Radiation is sometimes the only viable therapy for people diagnosed with cancers of the brain and nervous system. In some cancer treatment centers, stereotactic radiosurgery using highly focused radiation beams has replaced surgery as the standard form of treatment. But even when radiation does as intended and removes the cancer, it sometimes introduces new problems.
Patients have reported a range of neurological side effects following radiation for brain tumors, as short-term as headaches and nausea to long-term loss of hearing, memory and other cognitive functions. Pediatric researchers see declines in both listening and concentration skills among children who underwent radiation therapy for brain tumors, pointing out that these children may need preventive and remedial help.
The National Cancer Institute estimates that 19,000 people in the United States are diagnosed with primary brain cancers each year; two-thirds will die within three years of the disease. But patients might wonder what they could lose when they sign on to potentially life-sustaining radiation therapy.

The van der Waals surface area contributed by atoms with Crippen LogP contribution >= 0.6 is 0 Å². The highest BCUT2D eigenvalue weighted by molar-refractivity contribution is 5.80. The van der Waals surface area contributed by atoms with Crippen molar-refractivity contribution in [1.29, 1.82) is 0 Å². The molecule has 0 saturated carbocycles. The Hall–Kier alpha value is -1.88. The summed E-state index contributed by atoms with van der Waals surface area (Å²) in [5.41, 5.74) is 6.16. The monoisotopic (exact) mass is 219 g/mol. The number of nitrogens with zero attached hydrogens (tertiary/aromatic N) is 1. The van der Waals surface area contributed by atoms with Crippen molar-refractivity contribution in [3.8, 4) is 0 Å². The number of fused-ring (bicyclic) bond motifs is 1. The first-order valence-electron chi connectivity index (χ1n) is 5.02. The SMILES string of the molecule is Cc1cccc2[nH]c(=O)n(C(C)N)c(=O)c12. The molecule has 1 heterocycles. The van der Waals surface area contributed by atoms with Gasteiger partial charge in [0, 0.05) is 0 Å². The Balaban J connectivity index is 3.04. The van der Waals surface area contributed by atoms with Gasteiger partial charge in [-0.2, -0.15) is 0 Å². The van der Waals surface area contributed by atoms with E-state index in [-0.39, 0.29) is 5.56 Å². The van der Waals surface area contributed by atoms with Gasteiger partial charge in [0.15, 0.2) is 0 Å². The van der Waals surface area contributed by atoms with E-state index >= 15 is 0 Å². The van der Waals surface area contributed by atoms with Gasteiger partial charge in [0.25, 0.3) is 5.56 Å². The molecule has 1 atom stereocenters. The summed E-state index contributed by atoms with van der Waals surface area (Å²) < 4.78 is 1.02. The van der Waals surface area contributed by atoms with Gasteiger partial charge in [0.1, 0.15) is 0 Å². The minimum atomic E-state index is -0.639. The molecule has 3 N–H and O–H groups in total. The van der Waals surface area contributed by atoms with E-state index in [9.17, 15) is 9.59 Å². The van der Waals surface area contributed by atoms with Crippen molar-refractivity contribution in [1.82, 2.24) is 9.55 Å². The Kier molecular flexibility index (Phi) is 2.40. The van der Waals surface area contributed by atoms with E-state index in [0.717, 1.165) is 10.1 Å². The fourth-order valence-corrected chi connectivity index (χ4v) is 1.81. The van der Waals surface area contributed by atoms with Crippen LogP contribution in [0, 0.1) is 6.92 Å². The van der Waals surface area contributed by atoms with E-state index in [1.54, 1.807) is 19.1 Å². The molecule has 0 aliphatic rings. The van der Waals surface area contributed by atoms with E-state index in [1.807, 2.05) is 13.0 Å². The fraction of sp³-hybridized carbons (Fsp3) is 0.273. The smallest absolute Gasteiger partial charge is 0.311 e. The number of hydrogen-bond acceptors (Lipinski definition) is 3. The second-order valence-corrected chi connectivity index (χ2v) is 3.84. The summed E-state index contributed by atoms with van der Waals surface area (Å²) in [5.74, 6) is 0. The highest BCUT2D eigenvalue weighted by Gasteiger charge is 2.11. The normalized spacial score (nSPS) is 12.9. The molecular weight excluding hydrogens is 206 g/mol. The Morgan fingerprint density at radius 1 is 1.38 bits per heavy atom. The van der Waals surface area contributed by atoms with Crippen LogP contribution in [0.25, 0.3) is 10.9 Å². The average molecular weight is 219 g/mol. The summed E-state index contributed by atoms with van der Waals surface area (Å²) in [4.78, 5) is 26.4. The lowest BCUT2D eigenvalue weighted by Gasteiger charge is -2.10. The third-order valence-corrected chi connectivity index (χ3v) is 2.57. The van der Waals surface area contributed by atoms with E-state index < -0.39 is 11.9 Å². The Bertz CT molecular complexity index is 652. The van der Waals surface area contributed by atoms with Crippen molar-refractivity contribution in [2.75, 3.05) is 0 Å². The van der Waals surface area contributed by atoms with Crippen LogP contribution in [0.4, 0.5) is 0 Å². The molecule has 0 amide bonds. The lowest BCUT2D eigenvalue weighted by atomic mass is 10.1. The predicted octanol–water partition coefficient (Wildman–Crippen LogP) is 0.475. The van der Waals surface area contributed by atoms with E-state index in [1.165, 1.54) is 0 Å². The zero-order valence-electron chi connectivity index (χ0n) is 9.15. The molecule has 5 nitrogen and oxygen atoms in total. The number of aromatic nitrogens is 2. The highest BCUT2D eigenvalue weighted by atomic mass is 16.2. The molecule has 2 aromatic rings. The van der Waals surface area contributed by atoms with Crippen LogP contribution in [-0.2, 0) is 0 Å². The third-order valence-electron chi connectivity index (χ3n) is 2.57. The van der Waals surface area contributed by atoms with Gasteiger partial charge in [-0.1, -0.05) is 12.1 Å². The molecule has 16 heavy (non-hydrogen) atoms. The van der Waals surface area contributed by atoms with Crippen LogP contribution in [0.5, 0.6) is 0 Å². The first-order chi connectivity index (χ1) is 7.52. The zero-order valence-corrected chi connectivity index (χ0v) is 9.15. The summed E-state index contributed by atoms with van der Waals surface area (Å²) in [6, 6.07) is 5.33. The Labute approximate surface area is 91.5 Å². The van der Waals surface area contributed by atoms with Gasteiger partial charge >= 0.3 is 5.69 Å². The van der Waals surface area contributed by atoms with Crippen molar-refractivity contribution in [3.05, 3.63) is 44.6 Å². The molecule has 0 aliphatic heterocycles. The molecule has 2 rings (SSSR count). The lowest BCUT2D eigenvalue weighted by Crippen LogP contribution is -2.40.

The suspected reason for the problems after treatment is some kind of adverse effect of radiation on white matter, the wiring through which the brain’s structures communicate. White matter consists of axons, the fibers along which messages pass between neurons; it gets its color from myelin, a substance ensheathing the wiring. But scientists understand little about how radiation affects the brain's white matter, its connective layers, and they can not predict what the side effects of radiation treatment might be. For cancer patients, knowing that they might have to sacrifice some cognitive abilities for a chance at survival can be a heavy burden. Caregivers can offer a patient no guarantees, merely the likelihood of survival expressed in statistics. It all comes down to “What does the patient want?” said Kristofer Kainz, a medical physicist and assistant professor of radiation oncology at the Medical College of Wisconsin in Milwaukee.
Medical physicist Vijaya Nagesh, an expert in diffusion tensor imaging (DTI), is working to find some answers. Hypothesizing that radiation causes “changes in normal-appearing brain tissue and degradation in the brain’s structural integrity,” Nagesh led a team of investigators at the University of Michigan last year in a molecular-level study that measured the path radiation travels in the brain and any changes it leaves behind.
“Diffusion tensor imaging is a powerful tool,” Nagesh says. She has been involved with many imaging studies that evaluated white matter changes in ischemic stroke and other complex disorders. “In animal studies, radiation has been shown to cause neuroinflammation, demyelination and breakdown of the blood-brain barrier.” The blood-brain barrier is a tight mesh of cells in the walls of the brain's blood vessels that bars many substances in the bloodstream from entering the brain.